The apparatus 100 may further replace or supplement a conventional solder and heat shrink connection, which may simplify initial assembly and/or save time during cleaning and/or other servicing. The apparatus 100 may further aid in protecting against leakage and/or contamination of lubrication (e.g., grease). The apparatus 100 may be tailored to a specific downhole tool, such as may allow utilizing the apparatus 100 without significant (or any) modification to existing downhole tools, and may be utilized in wells exceeding about 22,000 feet (about 6700 meters) and/or about 17,000 psi, among others.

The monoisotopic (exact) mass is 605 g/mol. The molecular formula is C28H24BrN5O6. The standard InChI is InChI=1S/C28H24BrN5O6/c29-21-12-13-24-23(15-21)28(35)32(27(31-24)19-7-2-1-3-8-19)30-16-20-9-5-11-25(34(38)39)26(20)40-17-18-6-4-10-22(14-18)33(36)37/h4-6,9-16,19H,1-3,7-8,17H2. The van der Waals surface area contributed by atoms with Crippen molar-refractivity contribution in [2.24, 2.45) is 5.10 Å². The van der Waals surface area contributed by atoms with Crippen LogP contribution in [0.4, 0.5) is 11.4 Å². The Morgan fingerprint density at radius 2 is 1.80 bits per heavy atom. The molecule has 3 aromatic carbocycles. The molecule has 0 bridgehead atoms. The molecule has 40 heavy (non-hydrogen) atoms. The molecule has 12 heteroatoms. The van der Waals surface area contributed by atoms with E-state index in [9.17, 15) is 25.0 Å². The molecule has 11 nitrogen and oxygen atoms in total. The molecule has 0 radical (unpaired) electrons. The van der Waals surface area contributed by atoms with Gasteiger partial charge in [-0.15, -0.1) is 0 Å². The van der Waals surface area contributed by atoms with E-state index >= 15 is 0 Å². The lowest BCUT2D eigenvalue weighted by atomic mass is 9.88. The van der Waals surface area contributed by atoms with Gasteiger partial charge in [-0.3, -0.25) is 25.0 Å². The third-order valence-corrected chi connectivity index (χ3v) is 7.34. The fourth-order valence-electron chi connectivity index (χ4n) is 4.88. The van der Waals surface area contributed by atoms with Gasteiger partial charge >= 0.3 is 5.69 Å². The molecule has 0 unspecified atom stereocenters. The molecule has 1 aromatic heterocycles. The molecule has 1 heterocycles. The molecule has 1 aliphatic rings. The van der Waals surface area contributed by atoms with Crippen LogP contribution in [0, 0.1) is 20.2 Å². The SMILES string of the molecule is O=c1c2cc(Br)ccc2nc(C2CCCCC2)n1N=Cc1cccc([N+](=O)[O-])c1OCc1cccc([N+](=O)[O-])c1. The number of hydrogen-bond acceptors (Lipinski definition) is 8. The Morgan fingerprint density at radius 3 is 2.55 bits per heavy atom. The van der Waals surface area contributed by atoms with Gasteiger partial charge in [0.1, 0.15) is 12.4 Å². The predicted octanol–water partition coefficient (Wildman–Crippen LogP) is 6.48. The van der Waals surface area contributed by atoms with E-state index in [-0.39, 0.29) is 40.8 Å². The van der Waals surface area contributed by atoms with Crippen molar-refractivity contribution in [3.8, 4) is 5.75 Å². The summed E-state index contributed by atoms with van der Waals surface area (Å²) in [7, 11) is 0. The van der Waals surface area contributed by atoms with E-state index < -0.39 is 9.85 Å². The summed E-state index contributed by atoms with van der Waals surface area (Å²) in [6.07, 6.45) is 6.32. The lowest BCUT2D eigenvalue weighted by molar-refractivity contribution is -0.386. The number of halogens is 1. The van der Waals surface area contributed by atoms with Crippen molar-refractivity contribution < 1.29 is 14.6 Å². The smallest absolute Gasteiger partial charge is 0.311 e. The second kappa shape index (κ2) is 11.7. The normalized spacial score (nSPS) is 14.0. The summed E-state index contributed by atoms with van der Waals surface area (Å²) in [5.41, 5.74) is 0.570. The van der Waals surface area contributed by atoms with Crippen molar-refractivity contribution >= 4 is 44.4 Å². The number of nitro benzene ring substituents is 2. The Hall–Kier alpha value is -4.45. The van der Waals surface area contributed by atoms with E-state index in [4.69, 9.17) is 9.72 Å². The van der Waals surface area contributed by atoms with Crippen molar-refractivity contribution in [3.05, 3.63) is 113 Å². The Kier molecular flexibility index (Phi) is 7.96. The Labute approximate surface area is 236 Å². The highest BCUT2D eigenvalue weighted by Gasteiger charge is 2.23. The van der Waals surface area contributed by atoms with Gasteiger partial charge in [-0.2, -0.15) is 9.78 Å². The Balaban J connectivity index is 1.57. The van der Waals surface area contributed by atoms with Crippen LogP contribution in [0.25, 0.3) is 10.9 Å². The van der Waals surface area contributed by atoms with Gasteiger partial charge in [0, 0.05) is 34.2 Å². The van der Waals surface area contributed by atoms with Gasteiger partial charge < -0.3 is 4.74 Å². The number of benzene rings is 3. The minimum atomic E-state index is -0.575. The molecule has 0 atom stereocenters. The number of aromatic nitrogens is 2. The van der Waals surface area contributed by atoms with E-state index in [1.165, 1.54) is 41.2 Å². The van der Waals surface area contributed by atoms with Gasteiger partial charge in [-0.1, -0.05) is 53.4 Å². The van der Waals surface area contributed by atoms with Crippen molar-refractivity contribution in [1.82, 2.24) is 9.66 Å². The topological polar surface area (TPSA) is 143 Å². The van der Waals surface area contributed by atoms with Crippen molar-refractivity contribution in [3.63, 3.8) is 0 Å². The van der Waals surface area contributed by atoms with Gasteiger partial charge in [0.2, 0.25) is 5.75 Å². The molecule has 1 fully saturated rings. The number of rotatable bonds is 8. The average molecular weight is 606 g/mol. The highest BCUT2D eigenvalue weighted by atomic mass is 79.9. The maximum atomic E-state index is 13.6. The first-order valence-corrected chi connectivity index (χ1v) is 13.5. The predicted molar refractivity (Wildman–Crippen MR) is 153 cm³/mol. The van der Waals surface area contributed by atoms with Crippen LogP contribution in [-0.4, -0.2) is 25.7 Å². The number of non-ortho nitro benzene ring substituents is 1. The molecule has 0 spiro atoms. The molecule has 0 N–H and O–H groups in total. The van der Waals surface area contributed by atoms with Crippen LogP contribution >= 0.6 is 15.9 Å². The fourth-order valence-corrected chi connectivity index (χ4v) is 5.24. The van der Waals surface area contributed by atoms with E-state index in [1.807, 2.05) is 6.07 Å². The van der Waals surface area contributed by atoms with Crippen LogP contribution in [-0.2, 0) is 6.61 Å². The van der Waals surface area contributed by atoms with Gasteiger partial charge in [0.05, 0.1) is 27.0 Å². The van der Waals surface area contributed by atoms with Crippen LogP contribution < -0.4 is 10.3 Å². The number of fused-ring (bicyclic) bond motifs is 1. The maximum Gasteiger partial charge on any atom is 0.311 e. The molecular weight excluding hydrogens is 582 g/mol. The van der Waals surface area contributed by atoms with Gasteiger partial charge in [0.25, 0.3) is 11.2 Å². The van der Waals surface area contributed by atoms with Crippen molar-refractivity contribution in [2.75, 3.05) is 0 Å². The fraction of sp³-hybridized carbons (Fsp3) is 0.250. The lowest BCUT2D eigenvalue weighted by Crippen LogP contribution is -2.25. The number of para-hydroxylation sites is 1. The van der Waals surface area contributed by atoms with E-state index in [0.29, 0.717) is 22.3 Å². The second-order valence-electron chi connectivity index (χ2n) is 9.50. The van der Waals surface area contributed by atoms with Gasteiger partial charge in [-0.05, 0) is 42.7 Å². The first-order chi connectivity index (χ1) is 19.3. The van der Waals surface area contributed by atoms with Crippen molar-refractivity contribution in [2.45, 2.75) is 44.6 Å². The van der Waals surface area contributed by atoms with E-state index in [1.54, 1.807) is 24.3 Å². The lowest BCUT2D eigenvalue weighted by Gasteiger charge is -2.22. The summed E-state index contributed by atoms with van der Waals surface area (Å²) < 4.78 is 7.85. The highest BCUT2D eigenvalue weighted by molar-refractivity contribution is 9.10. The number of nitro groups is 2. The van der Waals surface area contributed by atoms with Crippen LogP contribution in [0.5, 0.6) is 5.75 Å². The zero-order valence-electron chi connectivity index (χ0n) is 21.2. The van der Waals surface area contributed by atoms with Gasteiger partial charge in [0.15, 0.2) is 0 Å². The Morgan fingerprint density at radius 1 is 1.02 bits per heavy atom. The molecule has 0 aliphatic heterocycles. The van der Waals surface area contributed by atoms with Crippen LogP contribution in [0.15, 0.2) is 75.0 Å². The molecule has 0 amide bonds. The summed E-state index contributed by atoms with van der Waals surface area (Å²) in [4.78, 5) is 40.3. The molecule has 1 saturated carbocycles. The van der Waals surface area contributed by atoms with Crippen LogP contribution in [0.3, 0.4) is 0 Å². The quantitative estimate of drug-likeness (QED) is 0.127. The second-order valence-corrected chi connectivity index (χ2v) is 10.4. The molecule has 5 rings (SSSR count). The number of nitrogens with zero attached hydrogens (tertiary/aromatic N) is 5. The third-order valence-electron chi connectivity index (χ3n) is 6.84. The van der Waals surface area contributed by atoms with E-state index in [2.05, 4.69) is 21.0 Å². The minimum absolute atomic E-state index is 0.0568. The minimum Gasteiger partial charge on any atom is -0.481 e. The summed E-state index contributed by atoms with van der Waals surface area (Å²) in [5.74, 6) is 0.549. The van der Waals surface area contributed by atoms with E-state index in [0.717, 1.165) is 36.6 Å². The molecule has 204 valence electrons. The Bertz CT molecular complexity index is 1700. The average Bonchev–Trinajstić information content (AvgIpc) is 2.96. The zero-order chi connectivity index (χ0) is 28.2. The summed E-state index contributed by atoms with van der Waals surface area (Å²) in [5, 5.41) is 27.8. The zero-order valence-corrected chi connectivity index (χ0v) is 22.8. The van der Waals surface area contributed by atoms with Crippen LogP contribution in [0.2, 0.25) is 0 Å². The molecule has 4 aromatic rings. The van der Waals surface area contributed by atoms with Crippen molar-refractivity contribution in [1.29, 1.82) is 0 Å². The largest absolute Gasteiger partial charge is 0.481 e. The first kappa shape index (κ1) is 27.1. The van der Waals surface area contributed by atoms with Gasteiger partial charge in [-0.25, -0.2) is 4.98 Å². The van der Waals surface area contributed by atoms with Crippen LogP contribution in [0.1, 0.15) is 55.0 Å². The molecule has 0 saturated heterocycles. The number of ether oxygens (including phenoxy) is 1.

One or more methods of assembling the apparatus 100 may be as follows. First, the electrical wires 160 of the pigtail 162 may be inserted into a first opening 141 at a first end 142 of the bell housing 140, and then passed through corresponding holes 132 of the retaining block 130. The electrical wires 160 may then be passed through corresponding boots 110 and terminated, soldered, or otherwise connected to the corresponding sockets 170. The sockets 170 may then be fully seated within the corresponding boots 110 and the boots 110 may then be fully seated on the first ends of the terminals 120 to connect the sockets 170 with the terminals 120 and to maintain the connection therebetween. Alternatively, the sockets 170 may be connected to the terminals 120 first, and then the corresponding boots 110 may be fully seated over the sockets 170 and the terminals 120 to maintain the connection therebetween.